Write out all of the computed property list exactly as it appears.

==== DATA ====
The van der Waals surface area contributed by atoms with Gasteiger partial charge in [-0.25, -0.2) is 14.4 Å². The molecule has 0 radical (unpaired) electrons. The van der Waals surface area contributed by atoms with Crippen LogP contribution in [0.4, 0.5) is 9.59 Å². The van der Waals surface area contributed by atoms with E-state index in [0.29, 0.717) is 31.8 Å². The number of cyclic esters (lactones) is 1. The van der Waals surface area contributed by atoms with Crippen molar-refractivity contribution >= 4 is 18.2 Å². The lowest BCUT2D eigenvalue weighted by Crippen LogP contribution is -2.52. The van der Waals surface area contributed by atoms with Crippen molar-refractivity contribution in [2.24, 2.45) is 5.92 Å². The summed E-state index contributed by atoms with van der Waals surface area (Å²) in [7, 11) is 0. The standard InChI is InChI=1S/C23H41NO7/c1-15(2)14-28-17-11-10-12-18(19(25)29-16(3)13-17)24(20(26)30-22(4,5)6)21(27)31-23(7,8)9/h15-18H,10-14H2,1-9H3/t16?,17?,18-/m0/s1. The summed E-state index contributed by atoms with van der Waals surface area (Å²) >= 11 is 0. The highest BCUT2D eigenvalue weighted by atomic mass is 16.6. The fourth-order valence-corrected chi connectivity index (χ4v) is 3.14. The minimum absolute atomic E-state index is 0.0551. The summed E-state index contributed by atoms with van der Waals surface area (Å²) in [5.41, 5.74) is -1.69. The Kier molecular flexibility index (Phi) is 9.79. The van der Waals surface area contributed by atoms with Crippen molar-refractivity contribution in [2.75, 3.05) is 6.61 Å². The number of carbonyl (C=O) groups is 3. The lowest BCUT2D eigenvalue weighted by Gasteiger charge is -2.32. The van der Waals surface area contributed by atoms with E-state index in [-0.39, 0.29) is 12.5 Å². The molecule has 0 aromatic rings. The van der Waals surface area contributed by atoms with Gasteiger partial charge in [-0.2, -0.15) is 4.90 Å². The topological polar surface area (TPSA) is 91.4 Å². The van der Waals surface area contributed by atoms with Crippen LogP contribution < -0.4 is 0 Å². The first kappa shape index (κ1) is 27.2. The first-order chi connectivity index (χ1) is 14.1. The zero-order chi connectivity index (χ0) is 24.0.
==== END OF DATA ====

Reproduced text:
The van der Waals surface area contributed by atoms with Gasteiger partial charge in [-0.25, -0.2) is 14.4 Å². The molecule has 0 radical (unpaired) electrons. The van der Waals surface area contributed by atoms with Crippen LogP contribution in [0.4, 0.5) is 9.59 Å². The van der Waals surface area contributed by atoms with E-state index in [0.29, 0.717) is 31.8 Å². The number of cyclic esters (lactones) is 1. The van der Waals surface area contributed by atoms with Crippen molar-refractivity contribution >= 4 is 18.2 Å². The lowest BCUT2D eigenvalue weighted by Crippen LogP contribution is -2.52. The van der Waals surface area contributed by atoms with Crippen molar-refractivity contribution in [2.24, 2.45) is 5.92 Å². The summed E-state index contributed by atoms with van der Waals surface area (Å²) in [7, 11) is 0. The standard InChI is InChI=1S/C23H41NO7/c1-15(2)14-28-17-11-10-12-18(19(25)29-16(3)13-17)24(20(26)30-22(4,5)6)21(27)31-23(7,8)9/h15-18H,10-14H2,1-9H3/t16?,17?,18-/m0/s1. The summed E-state index contributed by atoms with van der Waals surface area (Å²) >= 11 is 0. The highest BCUT2D eigenvalue weighted by atomic mass is 16.6. The fourth-order valence-corrected chi connectivity index (χ4v) is 3.14. The minimum absolute atomic E-state index is 0.0551. The summed E-state index contributed by atoms with van der Waals surface area (Å²) in [5.41, 5.74) is -1.69. The Kier molecular flexibility index (Phi) is 9.79. The van der Waals surface area contributed by atoms with Crippen molar-refractivity contribution in [2.75, 3.05) is 6.61 Å². The number of carbonyl (C=O) groups is 3. The lowest BCUT2D eigenvalue weighted by Gasteiger charge is -2.32. The van der Waals surface area contributed by atoms with E-state index in [-0.39, 0.29) is 12.5 Å². The molecule has 0 aromatic rings. The van der Waals surface area contributed by atoms with Gasteiger partial charge in [-0.2, -0.15) is 4.90 Å². The topological polar surface area (TPSA) is 91.4 Å². The van der Waals surface area contributed by atoms with Crippen LogP contribution < -0.4 is 0 Å². The first kappa shape index (κ1) is 27.2. The first-order chi connectivity index (χ1) is 14.1. The zero-order chi connectivity index (χ0) is 24.0.